The Mullin Automotive Museum Is Celebrating The Golden Era Of Coachbuilding
Photography courtesy of the Mullin Automotive Museum
It’s almost impossible to look at a modern vehicle and trace its lineage, bit by bit, back to its ancestors. In the early days, technological progress moved slowly—but that meant other areas, like coachbuilding, could flourish. The Mullin Automotive Museum is already the place to visit for Pre-War French and coachbuilt cars, but its recent exhibit goes back even farther into the past—heck, even Bugatti made carriages.
For this exhibit, the museum begins several carriages, including “Dog Cart,” “Park Victoria,” and “Phaeton” styles, with most of them constructed in the 1800s before the invention of the motorcar. To show visitors how similar early vehicles are to these rudimentary carts, there’s a selection of elegantly coachbuilt motorcars that complete the exhibit.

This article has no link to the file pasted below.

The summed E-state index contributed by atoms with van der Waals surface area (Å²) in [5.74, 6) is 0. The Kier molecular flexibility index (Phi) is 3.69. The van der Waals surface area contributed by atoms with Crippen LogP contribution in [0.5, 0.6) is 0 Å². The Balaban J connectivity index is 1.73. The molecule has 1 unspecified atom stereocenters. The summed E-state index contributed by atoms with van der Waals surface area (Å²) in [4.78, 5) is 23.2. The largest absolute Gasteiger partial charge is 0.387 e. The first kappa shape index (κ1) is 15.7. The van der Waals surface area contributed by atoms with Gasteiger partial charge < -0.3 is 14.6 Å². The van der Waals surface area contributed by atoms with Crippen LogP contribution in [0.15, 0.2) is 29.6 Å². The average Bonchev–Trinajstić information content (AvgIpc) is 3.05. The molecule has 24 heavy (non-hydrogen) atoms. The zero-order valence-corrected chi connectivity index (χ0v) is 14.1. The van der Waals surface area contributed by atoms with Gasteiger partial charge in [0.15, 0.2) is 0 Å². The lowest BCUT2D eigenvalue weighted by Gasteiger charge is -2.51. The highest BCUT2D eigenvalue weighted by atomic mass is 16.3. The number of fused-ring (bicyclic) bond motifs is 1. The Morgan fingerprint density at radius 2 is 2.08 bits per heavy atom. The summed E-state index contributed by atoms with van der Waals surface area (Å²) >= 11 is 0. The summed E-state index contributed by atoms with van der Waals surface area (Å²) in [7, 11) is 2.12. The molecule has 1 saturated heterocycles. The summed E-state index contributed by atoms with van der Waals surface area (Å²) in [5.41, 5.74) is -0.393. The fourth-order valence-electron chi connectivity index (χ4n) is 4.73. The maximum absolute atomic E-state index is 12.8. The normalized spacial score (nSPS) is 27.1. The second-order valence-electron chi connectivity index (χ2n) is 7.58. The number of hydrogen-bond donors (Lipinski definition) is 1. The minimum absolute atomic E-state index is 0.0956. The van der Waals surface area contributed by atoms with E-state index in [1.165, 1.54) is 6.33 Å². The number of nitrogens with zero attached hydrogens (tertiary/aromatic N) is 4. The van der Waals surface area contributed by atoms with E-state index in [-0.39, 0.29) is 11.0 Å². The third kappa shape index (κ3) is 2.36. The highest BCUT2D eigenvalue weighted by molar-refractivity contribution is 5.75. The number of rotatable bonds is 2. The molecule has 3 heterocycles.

It’s unlikely you’ll see a 1905 Richard-Brasier Type D Tourer or a 1913 Peugeot Model BP1 Bébé on the roads all that often (or even here in Petrolicious), but when placed in the museum with their contemporaries, it’s clear the early days of driving were as exciting as ever—but a lot more bespoke.
H/T to the Mullin Automotive Museum